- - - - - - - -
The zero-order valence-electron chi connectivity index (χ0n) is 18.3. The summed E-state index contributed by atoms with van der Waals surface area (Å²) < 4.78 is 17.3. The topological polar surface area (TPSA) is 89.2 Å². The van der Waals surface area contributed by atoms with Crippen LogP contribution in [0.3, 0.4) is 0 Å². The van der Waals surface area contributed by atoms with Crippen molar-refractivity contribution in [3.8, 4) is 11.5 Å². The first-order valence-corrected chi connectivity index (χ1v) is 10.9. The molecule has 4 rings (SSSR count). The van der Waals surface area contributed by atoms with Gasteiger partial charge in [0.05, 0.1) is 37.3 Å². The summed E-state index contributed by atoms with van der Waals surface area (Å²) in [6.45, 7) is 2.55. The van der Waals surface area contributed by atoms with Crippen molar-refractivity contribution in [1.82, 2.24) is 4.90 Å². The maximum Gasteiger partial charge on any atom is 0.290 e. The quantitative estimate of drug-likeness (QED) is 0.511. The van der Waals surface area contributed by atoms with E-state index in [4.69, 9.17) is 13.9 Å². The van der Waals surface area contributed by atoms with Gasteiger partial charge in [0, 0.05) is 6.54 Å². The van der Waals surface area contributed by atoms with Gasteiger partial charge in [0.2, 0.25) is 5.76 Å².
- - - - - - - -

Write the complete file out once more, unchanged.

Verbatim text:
The zero-order valence-electron chi connectivity index (χ0n) is 18.3. The summed E-state index contributed by atoms with van der Waals surface area (Å²) < 4.78 is 17.3. The topological polar surface area (TPSA) is 89.2 Å². The van der Waals surface area contributed by atoms with Crippen LogP contribution in [0.3, 0.4) is 0 Å². The van der Waals surface area contributed by atoms with Crippen molar-refractivity contribution in [3.8, 4) is 11.5 Å². The first-order valence-corrected chi connectivity index (χ1v) is 10.9. The molecule has 4 rings (SSSR count). The van der Waals surface area contributed by atoms with Gasteiger partial charge in [0.05, 0.1) is 37.3 Å². The summed E-state index contributed by atoms with van der Waals surface area (Å²) in [6.45, 7) is 2.55. The van der Waals surface area contributed by atoms with Crippen molar-refractivity contribution in [1.82, 2.24) is 4.90 Å². The maximum Gasteiger partial charge on any atom is 0.290 e. The quantitative estimate of drug-likeness (QED) is 0.511. The van der Waals surface area contributed by atoms with E-state index in [4.69, 9.17) is 13.9 Å². The van der Waals surface area contributed by atoms with Gasteiger partial charge in [0, 0.05) is 6.54 Å². The van der Waals surface area contributed by atoms with Gasteiger partial charge in [0.2, 0.25) is 5.76 Å².